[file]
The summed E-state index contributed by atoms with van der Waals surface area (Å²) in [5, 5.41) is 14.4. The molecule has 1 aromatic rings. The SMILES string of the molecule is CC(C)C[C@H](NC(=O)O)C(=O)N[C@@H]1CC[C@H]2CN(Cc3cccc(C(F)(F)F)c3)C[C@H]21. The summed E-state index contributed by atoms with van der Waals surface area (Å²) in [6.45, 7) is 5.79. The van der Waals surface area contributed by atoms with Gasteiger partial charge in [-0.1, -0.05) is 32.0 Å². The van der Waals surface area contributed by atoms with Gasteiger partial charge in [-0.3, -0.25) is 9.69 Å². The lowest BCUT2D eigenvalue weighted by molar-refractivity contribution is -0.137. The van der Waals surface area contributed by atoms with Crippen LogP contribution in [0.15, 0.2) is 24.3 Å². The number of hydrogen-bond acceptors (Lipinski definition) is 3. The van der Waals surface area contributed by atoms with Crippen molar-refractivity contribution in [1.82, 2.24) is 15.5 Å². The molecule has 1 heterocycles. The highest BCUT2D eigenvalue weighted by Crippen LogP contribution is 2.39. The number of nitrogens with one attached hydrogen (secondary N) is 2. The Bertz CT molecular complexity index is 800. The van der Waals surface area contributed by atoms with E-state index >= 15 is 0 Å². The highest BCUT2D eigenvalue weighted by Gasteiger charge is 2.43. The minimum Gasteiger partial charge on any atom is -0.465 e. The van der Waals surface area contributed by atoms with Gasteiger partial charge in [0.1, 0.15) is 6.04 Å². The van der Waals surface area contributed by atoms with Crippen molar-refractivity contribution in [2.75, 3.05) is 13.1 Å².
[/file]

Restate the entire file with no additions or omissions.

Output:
The summed E-state index contributed by atoms with van der Waals surface area (Å²) in [5, 5.41) is 14.4. The molecule has 1 aromatic rings. The SMILES string of the molecule is CC(C)C[C@H](NC(=O)O)C(=O)N[C@@H]1CC[C@H]2CN(Cc3cccc(C(F)(F)F)c3)C[C@H]21. The summed E-state index contributed by atoms with van der Waals surface area (Å²) in [6.45, 7) is 5.79. The van der Waals surface area contributed by atoms with Gasteiger partial charge in [-0.1, -0.05) is 32.0 Å². The van der Waals surface area contributed by atoms with Gasteiger partial charge in [-0.3, -0.25) is 9.69 Å². The lowest BCUT2D eigenvalue weighted by molar-refractivity contribution is -0.137. The van der Waals surface area contributed by atoms with Crippen LogP contribution in [0.15, 0.2) is 24.3 Å². The number of hydrogen-bond acceptors (Lipinski definition) is 3. The van der Waals surface area contributed by atoms with Crippen molar-refractivity contribution in [1.82, 2.24) is 15.5 Å². The molecule has 1 heterocycles. The highest BCUT2D eigenvalue weighted by Crippen LogP contribution is 2.39. The number of nitrogens with one attached hydrogen (secondary N) is 2. The Bertz CT molecular complexity index is 800. The van der Waals surface area contributed by atoms with E-state index >= 15 is 0 Å². The highest BCUT2D eigenvalue weighted by Gasteiger charge is 2.43. The minimum Gasteiger partial charge on any atom is -0.465 e. The van der Waals surface area contributed by atoms with Gasteiger partial charge in [0.1, 0.15) is 6.04 Å². The van der Waals surface area contributed by atoms with Crippen molar-refractivity contribution in [2.75, 3.05) is 13.1 Å².